Tuesday, February 27, 2007

WHO Core Health Indicators

The World Health Organization (WHO) online database provides the latest Core Health Indicators from WHO. With this system, you can find the most recent indicator information (for example, contraceptive prevalence rate, antenatal care coverage, deaths due to HIV/AIDS) in most countries around the world. Additionally, the system also allows you easily construct a table for any combination of countries, indicators and years.

You can access this excellent resource at: http://www3.who.int/whosis/core/core_select.cfm

Monday, February 12, 2007

Sexuality Research and Information Needs Assessment

Last October, HAIN conducted a research entitled, "Sexuality Research and Information Needs Assessment (SRINA)." SRINA was conceptualized to further enhance existing SSPRF and HAIN efforts in addressing research information needs, access and use. The main objective is to further understand the context of gender and sexuality as it affects health and other organizations for national policy and program development.

A total of eighteen organizations were visited in five Southeast Asia countries which include Vietnam, Cambodia, Lao PDR, Thailand, and the Philippines. The organizations were from the academe, government and non-government organizations. Some of them are involved in research, social marketing, interventions and information work.

The country visits looked at the research information needs of organizations working on gender and sexuality and related fields such as population and HIV and AIDS. It also looked at how and where these institutions access information related to gender and sexuality. The research identified the problems in accessing information by the different organizations. Priority research topics and skills training needs were also identified (i.e. on the use of Internet and other information technologies. One important point that was raised by the research is how to make information available, usable and accessible for others.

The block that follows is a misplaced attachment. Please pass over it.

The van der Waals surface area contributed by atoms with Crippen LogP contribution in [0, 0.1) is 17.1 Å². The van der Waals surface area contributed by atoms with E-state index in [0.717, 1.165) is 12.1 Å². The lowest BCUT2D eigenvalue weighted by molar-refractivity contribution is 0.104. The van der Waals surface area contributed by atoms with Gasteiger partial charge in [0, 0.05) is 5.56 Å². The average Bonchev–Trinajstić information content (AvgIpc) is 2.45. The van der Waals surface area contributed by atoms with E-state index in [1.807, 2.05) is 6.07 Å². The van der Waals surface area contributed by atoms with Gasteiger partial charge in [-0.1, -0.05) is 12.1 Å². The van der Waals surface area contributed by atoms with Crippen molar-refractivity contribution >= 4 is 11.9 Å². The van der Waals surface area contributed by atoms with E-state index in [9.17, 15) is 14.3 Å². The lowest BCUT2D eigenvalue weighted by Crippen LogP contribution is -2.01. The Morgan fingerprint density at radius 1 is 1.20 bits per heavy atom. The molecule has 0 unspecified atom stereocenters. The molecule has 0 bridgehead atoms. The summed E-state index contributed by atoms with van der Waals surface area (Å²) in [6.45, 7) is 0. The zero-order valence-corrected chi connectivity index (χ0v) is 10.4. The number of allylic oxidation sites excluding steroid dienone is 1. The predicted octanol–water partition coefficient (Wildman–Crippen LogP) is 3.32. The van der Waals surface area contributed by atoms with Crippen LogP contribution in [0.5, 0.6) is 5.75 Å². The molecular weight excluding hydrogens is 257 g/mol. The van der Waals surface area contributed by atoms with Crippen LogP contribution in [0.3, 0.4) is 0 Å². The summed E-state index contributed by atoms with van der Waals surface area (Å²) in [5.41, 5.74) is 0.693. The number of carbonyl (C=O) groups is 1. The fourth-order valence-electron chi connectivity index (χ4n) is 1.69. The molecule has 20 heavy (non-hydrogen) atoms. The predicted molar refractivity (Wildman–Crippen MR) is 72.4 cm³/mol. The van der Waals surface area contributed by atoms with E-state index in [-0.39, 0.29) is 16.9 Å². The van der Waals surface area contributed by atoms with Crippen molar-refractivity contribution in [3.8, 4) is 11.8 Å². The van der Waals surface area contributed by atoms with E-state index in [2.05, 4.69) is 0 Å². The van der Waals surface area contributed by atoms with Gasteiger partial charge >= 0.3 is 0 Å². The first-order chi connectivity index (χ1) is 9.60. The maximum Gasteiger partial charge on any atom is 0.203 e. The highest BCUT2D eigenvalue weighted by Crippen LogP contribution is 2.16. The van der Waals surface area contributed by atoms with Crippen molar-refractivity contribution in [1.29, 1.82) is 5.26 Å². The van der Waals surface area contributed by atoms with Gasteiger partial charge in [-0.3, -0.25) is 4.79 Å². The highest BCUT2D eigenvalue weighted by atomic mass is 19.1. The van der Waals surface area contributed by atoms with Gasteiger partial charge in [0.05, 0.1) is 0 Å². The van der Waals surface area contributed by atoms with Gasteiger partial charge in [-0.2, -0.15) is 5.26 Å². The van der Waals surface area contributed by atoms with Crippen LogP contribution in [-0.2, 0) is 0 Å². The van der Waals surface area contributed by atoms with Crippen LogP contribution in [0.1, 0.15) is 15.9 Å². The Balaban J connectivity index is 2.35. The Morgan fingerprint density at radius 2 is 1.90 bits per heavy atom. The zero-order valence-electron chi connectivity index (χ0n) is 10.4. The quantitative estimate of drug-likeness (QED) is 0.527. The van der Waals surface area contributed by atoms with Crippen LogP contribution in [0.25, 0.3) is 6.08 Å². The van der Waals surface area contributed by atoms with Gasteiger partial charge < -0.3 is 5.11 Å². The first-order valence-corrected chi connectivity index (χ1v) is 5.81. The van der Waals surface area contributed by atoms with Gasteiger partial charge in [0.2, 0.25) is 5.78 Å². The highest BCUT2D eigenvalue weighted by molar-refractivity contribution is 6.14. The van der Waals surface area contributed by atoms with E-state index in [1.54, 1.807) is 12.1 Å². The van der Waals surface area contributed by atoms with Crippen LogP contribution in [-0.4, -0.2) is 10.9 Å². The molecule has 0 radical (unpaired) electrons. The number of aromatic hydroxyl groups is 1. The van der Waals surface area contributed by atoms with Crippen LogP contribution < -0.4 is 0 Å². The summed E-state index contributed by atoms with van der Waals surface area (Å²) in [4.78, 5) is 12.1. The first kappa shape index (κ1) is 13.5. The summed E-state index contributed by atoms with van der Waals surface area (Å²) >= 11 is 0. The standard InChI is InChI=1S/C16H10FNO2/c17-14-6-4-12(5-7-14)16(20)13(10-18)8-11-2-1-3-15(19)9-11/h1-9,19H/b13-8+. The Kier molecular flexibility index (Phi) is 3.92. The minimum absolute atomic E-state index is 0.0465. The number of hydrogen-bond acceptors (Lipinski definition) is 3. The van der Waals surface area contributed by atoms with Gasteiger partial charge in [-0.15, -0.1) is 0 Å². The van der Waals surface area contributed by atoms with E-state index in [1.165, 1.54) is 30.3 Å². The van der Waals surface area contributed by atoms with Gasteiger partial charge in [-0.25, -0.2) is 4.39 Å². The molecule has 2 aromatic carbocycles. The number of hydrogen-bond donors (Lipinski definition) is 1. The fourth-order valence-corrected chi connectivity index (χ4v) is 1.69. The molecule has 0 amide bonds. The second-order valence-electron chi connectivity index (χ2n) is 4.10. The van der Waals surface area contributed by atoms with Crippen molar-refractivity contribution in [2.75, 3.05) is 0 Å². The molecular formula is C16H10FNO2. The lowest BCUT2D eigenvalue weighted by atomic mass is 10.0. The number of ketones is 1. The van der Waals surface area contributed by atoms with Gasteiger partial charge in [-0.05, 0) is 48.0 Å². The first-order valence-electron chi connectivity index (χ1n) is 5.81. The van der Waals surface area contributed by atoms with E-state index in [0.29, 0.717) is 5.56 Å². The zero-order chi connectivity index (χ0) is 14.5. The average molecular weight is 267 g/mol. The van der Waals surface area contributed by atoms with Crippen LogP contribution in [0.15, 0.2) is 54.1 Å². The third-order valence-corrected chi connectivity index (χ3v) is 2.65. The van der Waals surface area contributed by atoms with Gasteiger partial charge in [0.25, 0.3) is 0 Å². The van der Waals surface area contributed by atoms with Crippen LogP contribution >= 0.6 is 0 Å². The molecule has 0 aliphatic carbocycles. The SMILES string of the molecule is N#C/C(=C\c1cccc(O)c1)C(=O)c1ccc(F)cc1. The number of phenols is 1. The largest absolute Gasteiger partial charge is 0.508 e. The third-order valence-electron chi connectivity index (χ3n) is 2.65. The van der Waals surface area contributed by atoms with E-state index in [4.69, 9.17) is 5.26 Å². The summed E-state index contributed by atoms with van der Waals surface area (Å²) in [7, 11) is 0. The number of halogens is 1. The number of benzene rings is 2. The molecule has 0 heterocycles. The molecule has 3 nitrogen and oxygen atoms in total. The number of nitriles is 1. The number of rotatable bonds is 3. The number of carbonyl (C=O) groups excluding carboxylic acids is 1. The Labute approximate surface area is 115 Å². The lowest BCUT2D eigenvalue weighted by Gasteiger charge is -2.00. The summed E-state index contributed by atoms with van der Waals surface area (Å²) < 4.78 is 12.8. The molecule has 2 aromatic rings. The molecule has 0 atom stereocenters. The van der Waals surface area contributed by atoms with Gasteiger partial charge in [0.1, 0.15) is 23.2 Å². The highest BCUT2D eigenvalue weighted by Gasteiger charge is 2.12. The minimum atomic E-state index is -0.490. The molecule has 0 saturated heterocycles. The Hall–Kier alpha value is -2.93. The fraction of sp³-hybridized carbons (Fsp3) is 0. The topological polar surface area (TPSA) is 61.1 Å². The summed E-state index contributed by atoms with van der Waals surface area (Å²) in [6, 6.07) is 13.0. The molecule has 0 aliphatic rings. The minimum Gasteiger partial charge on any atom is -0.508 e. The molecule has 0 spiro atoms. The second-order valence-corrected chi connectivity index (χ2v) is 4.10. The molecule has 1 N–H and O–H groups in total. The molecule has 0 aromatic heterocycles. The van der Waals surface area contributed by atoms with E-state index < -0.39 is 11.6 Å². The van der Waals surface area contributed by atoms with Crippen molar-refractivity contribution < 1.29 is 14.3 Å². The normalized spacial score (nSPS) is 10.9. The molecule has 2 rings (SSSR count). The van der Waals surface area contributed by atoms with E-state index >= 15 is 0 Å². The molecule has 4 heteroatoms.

This project was funded by the Social Science and Philosophy Research Foundation (University of the Philippines) and the Ford Foundation.

For more information about the research, feel free to contact us at HAIN.

Wednesday, February 07, 2007

Migration of Health Professionals: Boon or Bane?

The migration of health professionals is not an entirely new phenomenon, but the latest wave is producing a more pronounced adverse impact on source countries due to the unusually high number of migrating health professionals.In the Philippines, 85 percent of registered nurses are working abroad. The demand has also spawned a phenomenon unique to the Philippines: doctors are leaving their profession to become nurses.

There is an estimated 4,000 Filipino doctors who are currently enrolled in nursing course. In Fiji, the number of registered nurses leaving for jobs abroad exceeds the number of new nursing graduates. According to Fiji Nursing Association secretary-general Kuini Lutea, the Pacific island produces between 150 to 160 new nursing graduates, but almost 50 percent of these are migrating to other countries.Doctors are also prime labor export. India is currently the top exporter of doctors; there are more Indian doctors in America than in India. The ratio of Indian doctors to American patients is 1:1325, while the ratio of Indian doctors to Indian patients is 1:2400. Pharmacists, medical technologists, and other allied medical professionals are also in demand.


Copyright 2008 All Rights Reserved | Blogger Template by Bloganol and Smart Blogging Tips | Distributed by Deluxe Templates